Last updated: 02:49 PM ET, Tue April 21 2015

Opinion Home | Are We There Yet: Tips For Family Trips

  • Janeen Christoff | April 21, 2015 2:49 PM ET

    How to Tell the Kids When Your Family Vacation Is Canceled

    How to Tell the Kids When Your Family Vacation Is Canceled

    Recently, I was planning to travel with my two daughters to Universal Orlando and on a Royal Caribbean cruise out of Port Canaveral, Fla. My girls were ecstatic and, the best part was that it was my older daughter’s birthday. Unfortunately, we were not able to take the trip and I had to let them know.

    It was particularly hard because it was my daughter’s birthday, but I thought about it and came up with a strategy. If the same thing happens to you, here are some tips for telling the kids that plans have changed.

    Be honest. Tell your children what’s up. You don’t have to go into too much detail and feel free to leave out aspects that are complicated. Think about what you are going to say and tell your kids honestly what has happened. If your children were really excited about a trip to Disney World and told all of their friends, it’s not only your disappointment that you have to deal with, it’s your kid’s too. Your actions matter and what you tell your children and how you “spin” the situation will help them process their feelings better.

    Try not to be negative. You might be upset that flights were canceled or that weather has disrupted your vacation but you should try not to show that to your children. While you might be sad or angry, your kids could end up feeling that way, too. If you try to put a positive face on the problem, then they will end up not feeling so disappointed.

    Come up with a backup plan. And get excited about it. It might not be the best plan, or even close to as amazing as your first option, but get excited about it like it’s the most exciting thing ever. Most likely, your kids won’t know the difference if you were heading somewhere new and getting everyone upbeat about the possibility of another trip will help take the sting out of missing the original vacation.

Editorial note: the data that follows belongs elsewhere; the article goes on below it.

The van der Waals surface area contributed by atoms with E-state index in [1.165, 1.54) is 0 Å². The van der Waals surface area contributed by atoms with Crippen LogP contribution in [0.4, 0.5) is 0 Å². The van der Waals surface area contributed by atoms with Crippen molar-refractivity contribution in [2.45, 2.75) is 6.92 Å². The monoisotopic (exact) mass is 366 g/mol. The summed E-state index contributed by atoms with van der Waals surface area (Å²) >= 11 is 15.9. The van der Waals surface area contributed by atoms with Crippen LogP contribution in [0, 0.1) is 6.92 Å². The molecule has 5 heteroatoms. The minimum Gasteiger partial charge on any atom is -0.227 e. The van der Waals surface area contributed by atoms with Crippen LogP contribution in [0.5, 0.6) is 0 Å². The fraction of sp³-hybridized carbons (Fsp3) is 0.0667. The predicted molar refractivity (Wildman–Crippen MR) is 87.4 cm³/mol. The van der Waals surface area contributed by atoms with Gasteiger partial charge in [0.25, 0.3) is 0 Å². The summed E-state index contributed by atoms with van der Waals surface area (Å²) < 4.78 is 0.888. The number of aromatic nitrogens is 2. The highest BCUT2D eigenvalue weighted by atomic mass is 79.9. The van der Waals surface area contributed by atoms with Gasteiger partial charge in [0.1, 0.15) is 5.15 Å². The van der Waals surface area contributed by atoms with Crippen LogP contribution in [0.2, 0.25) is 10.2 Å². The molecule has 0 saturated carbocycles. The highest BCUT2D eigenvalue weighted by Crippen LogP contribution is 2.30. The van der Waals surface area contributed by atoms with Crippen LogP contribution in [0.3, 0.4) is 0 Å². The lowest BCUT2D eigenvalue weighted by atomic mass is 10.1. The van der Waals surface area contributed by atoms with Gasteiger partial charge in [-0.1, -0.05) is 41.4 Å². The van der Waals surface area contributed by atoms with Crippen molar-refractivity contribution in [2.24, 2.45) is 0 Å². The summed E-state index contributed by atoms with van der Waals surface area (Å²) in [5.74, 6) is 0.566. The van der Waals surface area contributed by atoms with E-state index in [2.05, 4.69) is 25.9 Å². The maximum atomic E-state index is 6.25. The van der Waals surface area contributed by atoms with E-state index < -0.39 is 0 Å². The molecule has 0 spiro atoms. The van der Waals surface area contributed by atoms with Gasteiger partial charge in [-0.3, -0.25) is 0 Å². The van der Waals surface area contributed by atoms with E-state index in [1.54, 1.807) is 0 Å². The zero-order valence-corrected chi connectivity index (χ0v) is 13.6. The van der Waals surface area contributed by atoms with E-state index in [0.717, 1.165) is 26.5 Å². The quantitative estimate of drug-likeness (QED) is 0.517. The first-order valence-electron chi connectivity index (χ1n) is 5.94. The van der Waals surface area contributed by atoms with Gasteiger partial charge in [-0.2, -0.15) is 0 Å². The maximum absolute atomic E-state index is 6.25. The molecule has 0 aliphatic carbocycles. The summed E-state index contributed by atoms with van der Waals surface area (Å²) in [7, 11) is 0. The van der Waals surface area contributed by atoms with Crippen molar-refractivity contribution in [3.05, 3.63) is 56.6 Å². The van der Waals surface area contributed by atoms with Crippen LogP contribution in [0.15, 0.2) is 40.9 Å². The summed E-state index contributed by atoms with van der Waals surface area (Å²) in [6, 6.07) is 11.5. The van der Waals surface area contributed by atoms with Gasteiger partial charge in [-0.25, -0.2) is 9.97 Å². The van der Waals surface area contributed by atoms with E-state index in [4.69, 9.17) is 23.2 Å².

Let it go. After you have decided on an alternate course of action, leave the old vacation in the dust. Try not to compare and contrast the experiences and, if any other family members do, nip it in the bud. While it’s easy for adults to comprehend the difference between one experience and another, young children will usually be happy about going somewhere when their parents are happy. They can also tell when their parents are disappointed.

    Want to never have this conversation? Buy travel insurance and use a travel agent. Travel insurance will cover the loss of your vacation and a travel agent will rebook you on a new trip. Using a travel professional will save you a lot of the hassles encountered when things go wrong.


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Janeen Christoff Are We There Yet: Tips For Family Trips

Janeen Christoff Janeen Christoff caught the travel bug while living in London, England. After two years on the road, she settled in Los Angeles and focused her writing on what she loved best — exploring the world. Today, she’s a well-traveled mother of two, the managing editor of Agent@Home and Vacation Agent magazines, an adventurer and a world wanderer. Want to know where she is headed next? Check out her blog at
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